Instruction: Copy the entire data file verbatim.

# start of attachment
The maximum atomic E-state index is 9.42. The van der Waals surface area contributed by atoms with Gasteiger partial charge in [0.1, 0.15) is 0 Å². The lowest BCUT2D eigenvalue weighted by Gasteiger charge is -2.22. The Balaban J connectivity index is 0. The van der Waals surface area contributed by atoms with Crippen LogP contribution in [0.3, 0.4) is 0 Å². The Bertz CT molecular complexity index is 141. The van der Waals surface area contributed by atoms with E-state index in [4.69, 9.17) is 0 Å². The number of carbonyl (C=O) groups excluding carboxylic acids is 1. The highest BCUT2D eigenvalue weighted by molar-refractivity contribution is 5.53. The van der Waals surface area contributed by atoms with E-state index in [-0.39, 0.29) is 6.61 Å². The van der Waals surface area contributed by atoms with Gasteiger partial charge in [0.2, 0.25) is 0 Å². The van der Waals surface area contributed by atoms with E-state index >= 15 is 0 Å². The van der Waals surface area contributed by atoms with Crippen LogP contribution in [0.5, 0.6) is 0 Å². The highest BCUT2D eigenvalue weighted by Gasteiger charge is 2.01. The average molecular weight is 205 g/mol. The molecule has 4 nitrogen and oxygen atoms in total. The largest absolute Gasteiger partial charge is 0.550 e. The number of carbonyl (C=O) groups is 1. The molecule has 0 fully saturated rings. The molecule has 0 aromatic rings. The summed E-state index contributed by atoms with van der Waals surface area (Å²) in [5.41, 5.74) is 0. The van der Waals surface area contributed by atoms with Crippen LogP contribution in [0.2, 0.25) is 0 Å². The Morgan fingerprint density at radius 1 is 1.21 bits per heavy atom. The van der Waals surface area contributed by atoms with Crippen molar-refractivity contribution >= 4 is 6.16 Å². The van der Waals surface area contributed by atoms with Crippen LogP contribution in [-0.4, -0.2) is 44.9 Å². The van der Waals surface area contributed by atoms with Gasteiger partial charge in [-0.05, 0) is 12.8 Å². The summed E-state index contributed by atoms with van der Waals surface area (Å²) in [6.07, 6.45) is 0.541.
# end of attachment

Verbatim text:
The maximum atomic E-state index is 9.42. The van der Waals surface area contributed by atoms with Gasteiger partial charge in [0.1, 0.15) is 0 Å². The lowest BCUT2D eigenvalue weighted by Gasteiger charge is -2.22. The Balaban J connectivity index is 0. The van der Waals surface area contributed by atoms with Crippen LogP contribution in [0.3, 0.4) is 0 Å². The Bertz CT molecular complexity index is 141. The van der Waals surface area contributed by atoms with E-state index in [4.69, 9.17) is 0 Å². The number of carbonyl (C=O) groups excluding carboxylic acids is 1. The highest BCUT2D eigenvalue weighted by molar-refractivity contribution is 5.53. The van der Waals surface area contributed by atoms with E-state index in [-0.39, 0.29) is 6.61 Å². The van der Waals surface area contributed by atoms with Gasteiger partial charge in [0.2, 0.25) is 0 Å². The van der Waals surface area contributed by atoms with E-state index >= 15 is 0 Å². The van der Waals surface area contributed by atoms with Crippen LogP contribution in [0.5, 0.6) is 0 Å². The highest BCUT2D eigenvalue weighted by Gasteiger charge is 2.01. The average molecular weight is 205 g/mol. The molecule has 4 nitrogen and oxygen atoms in total. The largest absolute Gasteiger partial charge is 0.550 e. The number of carbonyl (C=O) groups is 1. The molecule has 0 fully saturated rings. The molecule has 0 aromatic rings. The summed E-state index contributed by atoms with van der Waals surface area (Å²) in [5.41, 5.74) is 0. The van der Waals surface area contributed by atoms with Crippen LogP contribution in [0.2, 0.25) is 0 Å². The Morgan fingerprint density at radius 1 is 1.21 bits per heavy atom. The van der Waals surface area contributed by atoms with Crippen molar-refractivity contribution >= 4 is 6.16 Å². The van der Waals surface area contributed by atoms with Crippen LogP contribution in [-0.4, -0.2) is 44.9 Å². The van der Waals surface area contributed by atoms with Gasteiger partial charge in [-0.05, 0) is 12.8 Å². The summed E-state index contributed by atoms with van der Waals surface area (Å²) in [6.07, 6.45) is 0.541.